If you want to follow the story about the fired U.S. attorneys, Josh Marshall and Paul Kiel are the people to see. But Slate's Dahlia Lithwick raises a crucial question: "Who changed the Patriot Act to make it easier to replace U.S. attorneys without oversight, and how did it happen with nobody looking?" It turns out that the Judiciary Committee's chief counsel, Michael O'Neill, may or may not have slipped in the provision at the request of the Justice Department.
In 2000, the U.S. Fish and Wildlife Service received an anonymous tip that a luxury apartment near the Dupont Circle neighborhood of Washington, D.C., housed a private and possibly illegal collection of tribal art. People who had visited the apartment whispered that its walls showcased hundreds of artifacts, including many containing what appeared to be plumage from rare or endangered birds. There was no way to know for sure, since the collection's owner had forgone plaques and scholarly labels and arranged the items to complement his d?cor.
Barack Obama announced a few weeks ago that he would join (my old friend and comrade) Rep. John Lewis on the march across the Edmund Pettus Bridge in Selma, Alabama to mark the anniversary of "Bloody Sunday," March 7, 1965, when the state police beat the hell out of peaceful civil right demonstrators... and bashed the skull of Lewis, then head of the Student Non-Violent Coordinating Committee (SNCC).
In case anyone's playing catch-up on the story, Paul Kiel has a good overview of the U.S. attorneys who were fired by the Bush administration, ostensibly for political reasons. McClatchy just reported that last October, Sen. Pete Domenici and Rep. Heather Wilson had pressured U.S. attorney David Iglesias to "speed up indictments in a federal corruption investigation that involved at least one former Democratic state senator." He said no, and now he's gone.
Josh Marshall gets at the significance of the lead story in the New York Times today. In 1994, North Korea agreed to lock up a bunch of radioactive fuel rods (which could be processed into plutonium) as part of the Agreed Framework. In 2002, the Bush administration decided to scuttle the agreement, claiming that North Korea had a secret program to enrich uranium, and started making vague threats about regime change. So North Korea took those rods out of storage and processed them into plutonium--and suddenly had the capacity to build a number of bombs in short order.
Howie Kurtz's Media Notes today describes the reaction of blog readers of The Huffington Post to the attempt on Dick Cheney's life: The comments appeared on the Huffington Post, which, to its credit, took them down. But some were preserved by Michelle Malkin, and I reproduce them here: "You can't kill pure evil. Like an exorcism you have to drive a stake through it." "If at first you don't succeed . . . " "Better luck next time!" "Dr. Evil escapes again . . .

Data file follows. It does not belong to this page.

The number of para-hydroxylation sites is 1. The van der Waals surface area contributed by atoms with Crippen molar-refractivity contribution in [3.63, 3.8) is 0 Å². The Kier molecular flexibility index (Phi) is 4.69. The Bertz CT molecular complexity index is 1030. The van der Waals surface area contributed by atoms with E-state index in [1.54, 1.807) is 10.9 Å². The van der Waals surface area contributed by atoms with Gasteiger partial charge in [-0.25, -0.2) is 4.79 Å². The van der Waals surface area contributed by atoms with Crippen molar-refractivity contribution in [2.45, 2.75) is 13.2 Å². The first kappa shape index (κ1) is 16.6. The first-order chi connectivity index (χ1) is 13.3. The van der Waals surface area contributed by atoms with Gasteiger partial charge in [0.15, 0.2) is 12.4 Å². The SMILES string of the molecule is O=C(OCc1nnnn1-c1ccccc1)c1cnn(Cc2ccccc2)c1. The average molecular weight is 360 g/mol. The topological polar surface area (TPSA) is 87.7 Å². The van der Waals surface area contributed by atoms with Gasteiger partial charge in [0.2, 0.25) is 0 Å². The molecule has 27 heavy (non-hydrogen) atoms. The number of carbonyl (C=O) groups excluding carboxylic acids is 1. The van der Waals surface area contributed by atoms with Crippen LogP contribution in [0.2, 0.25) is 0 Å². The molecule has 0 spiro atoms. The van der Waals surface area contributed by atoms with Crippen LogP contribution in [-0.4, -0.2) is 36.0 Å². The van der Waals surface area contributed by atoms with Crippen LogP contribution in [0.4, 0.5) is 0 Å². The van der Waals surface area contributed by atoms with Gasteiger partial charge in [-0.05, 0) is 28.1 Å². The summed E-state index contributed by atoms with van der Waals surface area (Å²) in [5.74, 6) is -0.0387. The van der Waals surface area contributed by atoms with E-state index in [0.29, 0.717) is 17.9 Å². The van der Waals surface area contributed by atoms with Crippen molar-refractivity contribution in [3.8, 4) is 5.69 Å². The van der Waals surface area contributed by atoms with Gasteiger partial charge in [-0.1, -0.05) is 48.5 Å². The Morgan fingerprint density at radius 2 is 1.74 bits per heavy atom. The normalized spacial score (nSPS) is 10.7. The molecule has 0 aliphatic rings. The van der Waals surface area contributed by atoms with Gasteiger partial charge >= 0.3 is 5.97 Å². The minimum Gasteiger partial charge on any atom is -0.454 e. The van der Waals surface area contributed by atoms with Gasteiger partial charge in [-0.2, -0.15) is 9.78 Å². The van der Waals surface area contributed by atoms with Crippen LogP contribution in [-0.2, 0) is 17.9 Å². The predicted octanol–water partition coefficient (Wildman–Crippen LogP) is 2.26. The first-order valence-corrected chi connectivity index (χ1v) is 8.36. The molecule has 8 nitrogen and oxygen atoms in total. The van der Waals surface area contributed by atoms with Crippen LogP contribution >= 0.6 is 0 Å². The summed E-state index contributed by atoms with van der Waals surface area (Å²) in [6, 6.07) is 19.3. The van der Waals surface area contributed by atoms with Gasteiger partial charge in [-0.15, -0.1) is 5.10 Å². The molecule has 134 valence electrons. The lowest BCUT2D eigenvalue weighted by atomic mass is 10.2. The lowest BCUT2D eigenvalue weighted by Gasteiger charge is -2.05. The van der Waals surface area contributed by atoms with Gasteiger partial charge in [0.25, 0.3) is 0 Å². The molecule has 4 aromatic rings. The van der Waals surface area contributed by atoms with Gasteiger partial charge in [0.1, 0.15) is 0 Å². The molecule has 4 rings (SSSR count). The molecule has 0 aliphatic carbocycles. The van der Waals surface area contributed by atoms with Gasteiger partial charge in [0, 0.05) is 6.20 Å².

Eli Lake is a good reporter, but his latest opinion piece in The New York Sun is seriously misguided. Lake is angry that liberal politicians and writers are voicing apologies for having supported the Iraq war: What the apologists are asking for, if only by default, is a return to the amorality of detente and Realpolitik. Again, Iraq demonstrates this.
As if you needed any more reasons to dislike Pat Riley . . . from the Reuters account of the Miami Heat's visit to the White House: Riley gave Bush a jersey and then told the audience: "I voted for the man. If you don't vote you don't count." Addressing reporters later, Riley denied that he had injected politics into the ceremony. "I'm pro-American, pro-democracy, I'm pro-government," the coach said. "I follow my boss.
On November 11, two men in green uniforms arrived at the home of Abakar Yussuf, then ordered his wife outside. "When she came out, they shot her in the back and she fell to the ground and died," Yussuf told Amnesty International. "They then took her by her feet and pulled her back into the house and set fire to it. ... When I returned to find my wife's body, all that was left were her bones." Four days later, in the same Chadian village, attackers threw Abdoulaye Khamis's 80-year-old brother into a hut they had set on fire. "I ran back ... and tried to save my brother," Khamis explained.
A new book about Nixon and China is out, and sure enough glowing words of praise for the former President and his debonair national security advisor are all over the newspapers. Orville Schell's review in The Washington Post is probably the most annoying of the bunch. This passage in particular caught my eye: So only a realist could go to China. A more sentimental or moralistic diplomat might well have been thrown off course by the thought of dealing with a Leninist dictatorship that had afflicted its people with almost every imaginable indignity in the name of Marxist revolution.